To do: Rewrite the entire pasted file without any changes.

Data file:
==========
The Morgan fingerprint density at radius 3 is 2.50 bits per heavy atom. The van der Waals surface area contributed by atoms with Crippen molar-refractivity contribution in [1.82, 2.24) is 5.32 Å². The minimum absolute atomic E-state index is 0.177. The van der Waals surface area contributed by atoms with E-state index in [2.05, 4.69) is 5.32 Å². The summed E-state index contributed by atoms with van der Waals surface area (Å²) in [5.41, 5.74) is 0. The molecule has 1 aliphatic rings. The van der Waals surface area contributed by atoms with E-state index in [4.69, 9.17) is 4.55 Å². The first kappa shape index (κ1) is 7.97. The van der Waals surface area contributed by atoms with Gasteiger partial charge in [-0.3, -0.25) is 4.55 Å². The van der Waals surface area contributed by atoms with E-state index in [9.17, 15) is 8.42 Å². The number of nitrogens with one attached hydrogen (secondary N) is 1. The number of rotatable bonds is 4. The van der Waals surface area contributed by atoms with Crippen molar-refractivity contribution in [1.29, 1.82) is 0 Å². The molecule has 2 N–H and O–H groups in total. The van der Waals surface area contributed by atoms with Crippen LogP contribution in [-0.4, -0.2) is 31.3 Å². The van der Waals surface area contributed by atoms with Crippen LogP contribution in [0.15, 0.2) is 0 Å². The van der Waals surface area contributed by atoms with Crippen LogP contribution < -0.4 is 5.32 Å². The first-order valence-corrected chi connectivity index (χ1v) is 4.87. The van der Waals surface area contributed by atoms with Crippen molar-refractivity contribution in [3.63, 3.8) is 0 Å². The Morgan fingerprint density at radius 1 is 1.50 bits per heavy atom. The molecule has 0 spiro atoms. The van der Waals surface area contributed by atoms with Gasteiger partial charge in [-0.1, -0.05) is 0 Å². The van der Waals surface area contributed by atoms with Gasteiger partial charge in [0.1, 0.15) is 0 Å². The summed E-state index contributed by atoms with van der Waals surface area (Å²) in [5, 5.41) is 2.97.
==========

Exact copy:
The Morgan fingerprint density at radius 3 is 2.50 bits per heavy atom. The van der Waals surface area contributed by atoms with Crippen molar-refractivity contribution in [1.82, 2.24) is 5.32 Å². The minimum absolute atomic E-state index is 0.177. The van der Waals surface area contributed by atoms with E-state index in [2.05, 4.69) is 5.32 Å². The summed E-state index contributed by atoms with van der Waals surface area (Å²) in [5.41, 5.74) is 0. The molecule has 1 aliphatic rings. The van der Waals surface area contributed by atoms with E-state index in [4.69, 9.17) is 4.55 Å². The first kappa shape index (κ1) is 7.97. The van der Waals surface area contributed by atoms with Gasteiger partial charge in [-0.3, -0.25) is 4.55 Å². The van der Waals surface area contributed by atoms with E-state index in [9.17, 15) is 8.42 Å². The number of nitrogens with one attached hydrogen (secondary N) is 1. The number of rotatable bonds is 4. The van der Waals surface area contributed by atoms with Crippen molar-refractivity contribution in [1.29, 1.82) is 0 Å². The molecule has 2 N–H and O–H groups in total. The van der Waals surface area contributed by atoms with Crippen LogP contribution in [-0.4, -0.2) is 31.3 Å². The van der Waals surface area contributed by atoms with Crippen LogP contribution in [0.15, 0.2) is 0 Å². The van der Waals surface area contributed by atoms with Crippen LogP contribution < -0.4 is 5.32 Å². The first-order valence-corrected chi connectivity index (χ1v) is 4.87. The van der Waals surface area contributed by atoms with Crippen molar-refractivity contribution in [3.63, 3.8) is 0 Å². The Morgan fingerprint density at radius 1 is 1.50 bits per heavy atom. The molecule has 0 spiro atoms. The van der Waals surface area contributed by atoms with Gasteiger partial charge in [-0.1, -0.05) is 0 Å². The van der Waals surface area contributed by atoms with Gasteiger partial charge in [0.1, 0.15) is 0 Å². The summed E-state index contributed by atoms with van der Waals surface area (Å²) in [5, 5.41) is 2.97.